Fourth, increased foreign exchange from increased agricultural exports led to availability of funds which was used for acquiring inputs for industries. Additionally, the high agricultural income helped ingenerating savings which were later used for investments necessary for industrialization. This phenomenon is evident form Japan’s transition to industrial development during the early 20th century. The transition was made possible by its success in mobilizing its agricultural savings (World Bank 1987, pg. 50). According to statistics 27% of Japan’s non-agricultural sector was financed by the agricultural sector.
Fifth, through augmenting the agricultural manufacturing and output for the aesthetic items, the tourism field has been advanced tremendously. Floriculture has been one of the major sections of agriculture for the products of creative value (Wuyts, 2011). Although they may be harvested and exported, it is the beauty in their natural habitats that appeals the most to the viewers. Nevertheless, the areas around which floriculture is currently practiced have been set up to accommodate tourism activities, photographing and other recreational events, boosting the industry.
Sixth, from an increase in agricultural, output and input, higher rural income raises the demand for other goods as well as that of manufactures. However, due to the fact that when income raises the share of food in total in expenditure declines, a rise in the rural income leads to a subsequent rise in manufactures (World Bank 1987, pg. 50)
As presented in paper, the agricultural productivity and output facilitate industrialization to gain access to various provisions like finances, transport means and necessary farm inputs. Moreover, the arising demand for processing and packaging of products like paddy and corn has necessitated the establishment of plants near the cultivation areas. Agricultural productivity and output have also enhanced the industrialization through the attraction of foreign investors within the areas. Moreover, the textile and construction industries have been greatly influenced by the availability of the output like raw materials for the manufacturing of clothes and erection of structures. It is,thus, clear that increasing agricultural productivity and output directly impact the growth of industries around the globe.
Bates, R., 1981.States and markets in tropical Africa: the political basis of agricultural policy. Berkeley: University of California Press.
Byers, T., 2003. Agriculture and development. In Rethinking Development Economics(pp. 235-253). London: Anthem.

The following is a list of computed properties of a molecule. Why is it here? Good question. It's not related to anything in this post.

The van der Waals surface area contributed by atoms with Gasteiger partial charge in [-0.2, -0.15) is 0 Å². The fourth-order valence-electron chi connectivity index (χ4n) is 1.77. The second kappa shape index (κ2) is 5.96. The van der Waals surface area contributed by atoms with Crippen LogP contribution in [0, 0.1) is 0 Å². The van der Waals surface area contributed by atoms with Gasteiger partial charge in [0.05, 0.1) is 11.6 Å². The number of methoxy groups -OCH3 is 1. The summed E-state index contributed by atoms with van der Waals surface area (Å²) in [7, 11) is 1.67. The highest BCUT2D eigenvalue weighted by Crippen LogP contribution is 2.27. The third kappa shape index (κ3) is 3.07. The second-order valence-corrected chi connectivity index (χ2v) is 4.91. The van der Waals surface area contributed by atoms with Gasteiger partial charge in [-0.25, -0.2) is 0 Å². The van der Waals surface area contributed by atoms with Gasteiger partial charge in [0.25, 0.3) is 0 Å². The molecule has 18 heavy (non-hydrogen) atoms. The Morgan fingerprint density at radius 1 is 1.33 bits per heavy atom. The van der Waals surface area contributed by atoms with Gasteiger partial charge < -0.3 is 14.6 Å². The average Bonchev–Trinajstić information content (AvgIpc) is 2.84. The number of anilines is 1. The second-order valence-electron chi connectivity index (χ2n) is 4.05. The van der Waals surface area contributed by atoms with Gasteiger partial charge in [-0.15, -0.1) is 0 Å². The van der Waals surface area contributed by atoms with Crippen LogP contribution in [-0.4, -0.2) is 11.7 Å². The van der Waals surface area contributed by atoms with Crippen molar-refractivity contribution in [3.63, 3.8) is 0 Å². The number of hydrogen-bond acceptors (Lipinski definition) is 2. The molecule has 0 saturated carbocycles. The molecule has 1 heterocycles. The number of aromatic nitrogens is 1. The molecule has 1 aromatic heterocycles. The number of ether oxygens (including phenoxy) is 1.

Ghosh, J., 2005. Michael Kalecki and the economics of development. In The Pioneers of Development Economics: Great Economists on Development (pp. 109-121). London: Zed Books.
Kalecki, M., 1955. The problem of financing of economic development. Indian Economic Review, 2(3), pp.1-22.
Lewis, W.A., 1954. Economic development with unlimited supplies of labour. The Manchester School, 22(2), pp.139-191.
Lindert, P., 1991. Historical patterns of agricultural policy. In Agriculture and the State: Growth, Employment, and Poverty in Developing Countries (pp.29-83).Ithaca, NY: Cornell University Press
Meier, G. and Rauch, J., 2000. Leading issues in economic development.In II.4. Income Distribution, Market Size, and Industrialization Section (pp. 111-113).Oxford: Oxford University Press.
Polanyi Levitt, K., 2005. Raul Prebisch and Arthur Lewis: the two basic dualities if development. In The Pioneers of Development Economics: Great Economists on Development (pp. 56-71). London: Zed Books.
Storm, S., 2015. Structural change. Development and Change, 46(4), pp.666-699.
Timmer, C.P. and Akkus, S., 2008. The structural transformation as a pathway out of poverty: analytics, empirics and politics.[Online] Available at: <https://www.files.ethz.ch/isn/91306/wp150.pdf> Accessed 28 Feb 2019.
Timmer, C.P., 1988. The agricultural transformation. In Handbook of Development Economics (pp. 275-331). Amsterdam: NorthHolland.
Timmer, C.P., 2010. Rice and the structural transformation. Los Baños: International Rice Research Institute (IRRI).
Timmer, C.P., 2014.Managing structural transformation: a political economy approach. Helsinki: WIDER.
World Bank, 2008.The political economy of policy reform: issues and implications for policy dialogue and development operations.Washington DC: World Bank.
Rajapatirana, S., Ansu, Y., Juncker, T., MacBean, A., Nam, C.H., Nehru, V. and Shepherd, G., 1987. World development report 1987.
Wuyts, M.E., 2011. The working poor: a macro perspective. London: International Institute of Social Studies (ISS).
Do you need high quality Custom Essay Writing Services?